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Achilles againſt Ajax anſwer Antony arms Author bear beſt better blood bring brother Brutus Cæfar Cæſar callid changes Cleo Cleopatra comes dead death doth Enter Eros Exeunt Exit eyes fair fall fear fight firſt follow fool fortune friends give Gods gone Guid hand hath head hear heart Hector himſelf hold honour I'll Italy keep King lady leave live look Lord Madam Mark matter mean meet moſt muſt Nature never night noble once peace play Poet Poft poor pray Queen reaſon Roman Rome ſay SCENE ſee ſeems ſenſe ſhall ſhe ſhould ſome ſpeak ſtand ſtrange ſuch ſword tell thee Ther theſe thing thoſe thou thought Troi Troilus true uſe What's whoſe worth
Page 51 - As Caesar loved me, I weep for him; as he was fortunate, I rejoice at it; as he was valiant, I honour him; but, as he was ambitious, I slew him.
Page 22 - It must be by his death: and, for my part, I know no personal cause to spurn at him, But for the general. He would be crown'd: How that might change his nature, there's the question: It is the bright day that brings forth the adder; And that craves wary walking.
Page 361 - And posts, like the commandment of a King, Sans check, to good and bad: but when the planets In evil mixture to disorder wander, What plagues, and what portents, what mutiny, What raging of the sea. shaking of earth, Commotion in the winds, frights, changes, horrors, Divert and crack, rend and deracinate The unity and married calm of states Quite from their fixture!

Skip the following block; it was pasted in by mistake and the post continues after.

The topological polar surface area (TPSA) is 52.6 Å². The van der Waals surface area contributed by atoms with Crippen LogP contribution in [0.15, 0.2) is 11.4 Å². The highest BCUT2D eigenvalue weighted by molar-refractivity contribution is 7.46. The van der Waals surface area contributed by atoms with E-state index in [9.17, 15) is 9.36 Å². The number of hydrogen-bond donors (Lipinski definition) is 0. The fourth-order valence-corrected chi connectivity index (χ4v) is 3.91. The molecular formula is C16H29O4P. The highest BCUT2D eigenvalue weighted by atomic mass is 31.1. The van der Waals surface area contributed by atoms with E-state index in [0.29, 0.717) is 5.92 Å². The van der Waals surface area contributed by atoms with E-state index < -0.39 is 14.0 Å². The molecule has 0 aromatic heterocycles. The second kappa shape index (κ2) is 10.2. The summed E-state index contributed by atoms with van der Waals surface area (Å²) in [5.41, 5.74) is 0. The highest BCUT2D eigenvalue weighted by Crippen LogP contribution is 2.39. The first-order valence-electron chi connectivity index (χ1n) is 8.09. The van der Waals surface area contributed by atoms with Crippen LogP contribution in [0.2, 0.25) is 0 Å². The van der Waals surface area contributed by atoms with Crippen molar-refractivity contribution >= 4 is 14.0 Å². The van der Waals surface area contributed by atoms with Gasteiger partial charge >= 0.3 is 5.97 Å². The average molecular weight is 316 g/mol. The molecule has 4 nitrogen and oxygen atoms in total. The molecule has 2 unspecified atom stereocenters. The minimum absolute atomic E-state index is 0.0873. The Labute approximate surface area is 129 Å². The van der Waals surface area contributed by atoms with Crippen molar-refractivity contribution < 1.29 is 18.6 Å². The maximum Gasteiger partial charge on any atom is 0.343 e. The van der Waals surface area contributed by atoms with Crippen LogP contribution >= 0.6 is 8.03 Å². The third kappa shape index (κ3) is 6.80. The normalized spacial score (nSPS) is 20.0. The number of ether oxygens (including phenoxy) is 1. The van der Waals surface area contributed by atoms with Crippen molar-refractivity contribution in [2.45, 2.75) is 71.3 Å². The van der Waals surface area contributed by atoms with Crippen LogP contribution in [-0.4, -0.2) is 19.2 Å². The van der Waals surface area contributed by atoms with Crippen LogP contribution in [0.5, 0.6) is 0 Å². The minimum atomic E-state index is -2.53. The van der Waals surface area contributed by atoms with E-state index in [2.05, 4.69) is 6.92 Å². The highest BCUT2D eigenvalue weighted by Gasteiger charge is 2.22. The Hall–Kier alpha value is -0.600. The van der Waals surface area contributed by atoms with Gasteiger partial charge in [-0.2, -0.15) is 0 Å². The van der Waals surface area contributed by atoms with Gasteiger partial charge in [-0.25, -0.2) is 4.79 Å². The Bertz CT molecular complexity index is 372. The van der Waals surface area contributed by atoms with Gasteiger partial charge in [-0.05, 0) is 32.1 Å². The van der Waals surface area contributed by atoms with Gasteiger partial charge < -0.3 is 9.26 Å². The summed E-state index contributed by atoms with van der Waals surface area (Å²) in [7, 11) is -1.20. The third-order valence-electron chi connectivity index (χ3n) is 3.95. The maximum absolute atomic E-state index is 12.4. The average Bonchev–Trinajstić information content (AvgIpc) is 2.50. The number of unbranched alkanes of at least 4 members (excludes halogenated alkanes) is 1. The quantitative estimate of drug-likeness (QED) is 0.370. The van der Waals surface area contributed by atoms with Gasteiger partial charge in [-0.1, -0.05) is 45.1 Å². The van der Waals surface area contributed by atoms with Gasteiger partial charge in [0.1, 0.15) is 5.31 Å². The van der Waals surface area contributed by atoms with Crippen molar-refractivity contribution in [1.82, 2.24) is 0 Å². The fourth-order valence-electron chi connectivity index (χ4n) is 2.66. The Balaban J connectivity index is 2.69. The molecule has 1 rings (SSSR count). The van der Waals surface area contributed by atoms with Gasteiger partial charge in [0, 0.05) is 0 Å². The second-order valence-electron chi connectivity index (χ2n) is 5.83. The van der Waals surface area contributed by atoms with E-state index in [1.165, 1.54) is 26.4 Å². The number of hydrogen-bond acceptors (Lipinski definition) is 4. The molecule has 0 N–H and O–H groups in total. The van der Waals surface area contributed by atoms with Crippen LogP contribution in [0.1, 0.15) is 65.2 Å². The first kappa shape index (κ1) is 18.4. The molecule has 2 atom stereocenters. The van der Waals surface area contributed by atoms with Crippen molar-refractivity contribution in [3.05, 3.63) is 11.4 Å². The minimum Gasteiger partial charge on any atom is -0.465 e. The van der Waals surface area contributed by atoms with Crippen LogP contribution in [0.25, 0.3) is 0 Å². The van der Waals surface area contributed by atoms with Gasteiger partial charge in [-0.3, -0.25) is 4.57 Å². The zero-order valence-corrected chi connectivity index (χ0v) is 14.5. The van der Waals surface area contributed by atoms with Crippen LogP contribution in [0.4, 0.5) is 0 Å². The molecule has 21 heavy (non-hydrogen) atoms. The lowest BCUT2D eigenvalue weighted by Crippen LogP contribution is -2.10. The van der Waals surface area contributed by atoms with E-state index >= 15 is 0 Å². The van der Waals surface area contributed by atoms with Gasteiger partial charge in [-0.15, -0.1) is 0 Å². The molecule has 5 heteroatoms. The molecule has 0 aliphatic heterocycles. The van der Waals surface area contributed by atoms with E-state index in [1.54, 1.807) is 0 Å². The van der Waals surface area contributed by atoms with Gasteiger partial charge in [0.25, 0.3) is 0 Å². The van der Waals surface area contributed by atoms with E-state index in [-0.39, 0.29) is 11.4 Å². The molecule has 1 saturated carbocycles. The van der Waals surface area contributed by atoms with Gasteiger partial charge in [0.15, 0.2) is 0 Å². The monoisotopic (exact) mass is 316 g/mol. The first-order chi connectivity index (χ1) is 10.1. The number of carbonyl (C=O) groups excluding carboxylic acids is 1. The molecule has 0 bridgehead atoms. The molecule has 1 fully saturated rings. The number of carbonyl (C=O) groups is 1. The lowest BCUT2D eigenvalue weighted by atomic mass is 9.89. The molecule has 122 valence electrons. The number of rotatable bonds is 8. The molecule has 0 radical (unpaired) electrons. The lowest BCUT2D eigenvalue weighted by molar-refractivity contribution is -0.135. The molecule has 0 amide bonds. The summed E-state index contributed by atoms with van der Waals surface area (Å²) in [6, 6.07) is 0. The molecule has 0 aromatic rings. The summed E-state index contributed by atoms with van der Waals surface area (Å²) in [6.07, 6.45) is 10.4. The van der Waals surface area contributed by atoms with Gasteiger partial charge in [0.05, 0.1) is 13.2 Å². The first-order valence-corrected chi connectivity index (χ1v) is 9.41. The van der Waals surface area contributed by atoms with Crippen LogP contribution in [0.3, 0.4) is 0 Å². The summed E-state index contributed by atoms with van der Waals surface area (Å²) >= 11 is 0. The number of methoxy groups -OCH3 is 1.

Page 198 - His legs bestrid the ocean: his rear'd arm Crested the world : his voice was propertied As all the tuned spheres, and that to friends ; But when he meant to quail and shake the orb, He was as rattling thunder. For his bounty, There was no winter in't; an autumn 'twas, That grew the more by reaping...
Page 56 - And will, no doubt, with reasons answer you. I come not, friends, to steal away your hearts : I am no orator, as Brutus is ; But, as you know me all, a plain blunt man, That love my friend...
Page 64 - Julius bleed for justice' sake ? What villain touch'd his body, that did stab, And not for justice? What ! shall one of us, That struck the foremost man of all this world But for supporting robbers, shall we now Contaminate our fingers with base bribes, And sell the mighty space of our large...
Page 56 - O, what a fall was there, my countrymen ! Then I, and you, and all of us fell down, Whilst bloody treason flourish'd over us. O, now you weep ; and, I perceive, you feel The dint of pity : these are gracious drops. Kind souls, what weep you, when you but behold Our Caesar's vesture wounded ? Look you here, Here is himself, marr'd, as you see, with traitors.
Page 54 - tis his will : Let but the commons hear this testament, (Which, pardon me, I do not mean to read) And they would go and kiss dead Caesar's wounds, And dip their napkins in his sacred blood ; Yea, beg a hair of him for memory, And, dying, mention it within their wills, Bequeathing it, as a rich legacy, Unto their issue.
Page 51 - CAESAR'S body. Here comes his body, mourned by Mark Antony: who, though he had no hand in his death, shall receive the benefit of his dying, a place in the commonwealth; as which of you shall not?